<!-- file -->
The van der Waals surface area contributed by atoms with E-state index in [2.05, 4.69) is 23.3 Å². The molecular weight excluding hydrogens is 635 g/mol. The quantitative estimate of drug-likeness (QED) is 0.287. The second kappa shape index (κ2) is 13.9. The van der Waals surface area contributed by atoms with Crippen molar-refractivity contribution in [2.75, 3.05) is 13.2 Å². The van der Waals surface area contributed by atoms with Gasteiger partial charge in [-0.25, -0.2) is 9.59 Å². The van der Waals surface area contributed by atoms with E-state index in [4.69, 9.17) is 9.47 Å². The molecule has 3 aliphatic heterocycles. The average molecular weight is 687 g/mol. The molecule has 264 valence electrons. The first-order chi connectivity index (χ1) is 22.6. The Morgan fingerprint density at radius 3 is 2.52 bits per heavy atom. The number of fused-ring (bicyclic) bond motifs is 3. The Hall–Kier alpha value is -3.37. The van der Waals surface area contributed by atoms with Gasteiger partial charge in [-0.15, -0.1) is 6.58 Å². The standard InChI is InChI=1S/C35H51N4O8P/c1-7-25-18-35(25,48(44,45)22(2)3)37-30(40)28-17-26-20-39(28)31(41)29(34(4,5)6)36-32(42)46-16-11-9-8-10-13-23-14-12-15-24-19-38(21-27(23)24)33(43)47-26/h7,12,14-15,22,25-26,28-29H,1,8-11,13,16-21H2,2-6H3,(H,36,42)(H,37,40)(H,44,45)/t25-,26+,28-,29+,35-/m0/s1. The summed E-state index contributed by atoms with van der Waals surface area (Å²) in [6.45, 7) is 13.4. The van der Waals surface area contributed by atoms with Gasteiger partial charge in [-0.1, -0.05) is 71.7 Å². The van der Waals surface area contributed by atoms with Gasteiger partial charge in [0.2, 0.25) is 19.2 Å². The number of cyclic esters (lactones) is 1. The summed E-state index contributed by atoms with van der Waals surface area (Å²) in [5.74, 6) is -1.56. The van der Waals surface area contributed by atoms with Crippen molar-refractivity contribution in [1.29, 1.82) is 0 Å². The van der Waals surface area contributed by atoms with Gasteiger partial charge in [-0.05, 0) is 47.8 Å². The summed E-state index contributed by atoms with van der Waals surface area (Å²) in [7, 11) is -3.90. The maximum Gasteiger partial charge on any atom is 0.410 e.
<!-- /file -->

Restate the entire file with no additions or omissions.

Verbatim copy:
The van der Waals surface area contributed by atoms with E-state index in [2.05, 4.69) is 23.3 Å². The molecular weight excluding hydrogens is 635 g/mol. The quantitative estimate of drug-likeness (QED) is 0.287. The second kappa shape index (κ2) is 13.9. The van der Waals surface area contributed by atoms with Crippen molar-refractivity contribution in [2.75, 3.05) is 13.2 Å². The van der Waals surface area contributed by atoms with Gasteiger partial charge in [-0.25, -0.2) is 9.59 Å². The van der Waals surface area contributed by atoms with E-state index in [4.69, 9.17) is 9.47 Å². The molecule has 3 aliphatic heterocycles. The average molecular weight is 687 g/mol. The molecule has 264 valence electrons. The first-order chi connectivity index (χ1) is 22.6. The Morgan fingerprint density at radius 3 is 2.52 bits per heavy atom. The number of fused-ring (bicyclic) bond motifs is 3. The Hall–Kier alpha value is -3.37. The van der Waals surface area contributed by atoms with Gasteiger partial charge in [-0.15, -0.1) is 6.58 Å². The standard InChI is InChI=1S/C35H51N4O8P/c1-7-25-18-35(25,48(44,45)22(2)3)37-30(40)28-17-26-20-39(28)31(41)29(34(4,5)6)36-32(42)46-16-11-9-8-10-13-23-14-12-15-24-19-38(21-27(23)24)33(43)47-26/h7,12,14-15,22,25-26,28-29H,1,8-11,13,16-21H2,2-6H3,(H,36,42)(H,37,40)(H,44,45)/t25-,26+,28-,29+,35-/m0/s1. The summed E-state index contributed by atoms with van der Waals surface area (Å²) in [6.45, 7) is 13.4. The van der Waals surface area contributed by atoms with Gasteiger partial charge in [-0.1, -0.05) is 71.7 Å². The van der Waals surface area contributed by atoms with Gasteiger partial charge in [0.2, 0.25) is 19.2 Å². The number of cyclic esters (lactones) is 1. The summed E-state index contributed by atoms with van der Waals surface area (Å²) in [5.74, 6) is -1.56. The van der Waals surface area contributed by atoms with Crippen molar-refractivity contribution in [1.29, 1.82) is 0 Å². The van der Waals surface area contributed by atoms with Gasteiger partial charge in [-0.05, 0) is 47.8 Å². The summed E-state index contributed by atoms with van der Waals surface area (Å²) in [7, 11) is -3.90. The maximum Gasteiger partial charge on any atom is 0.410 e.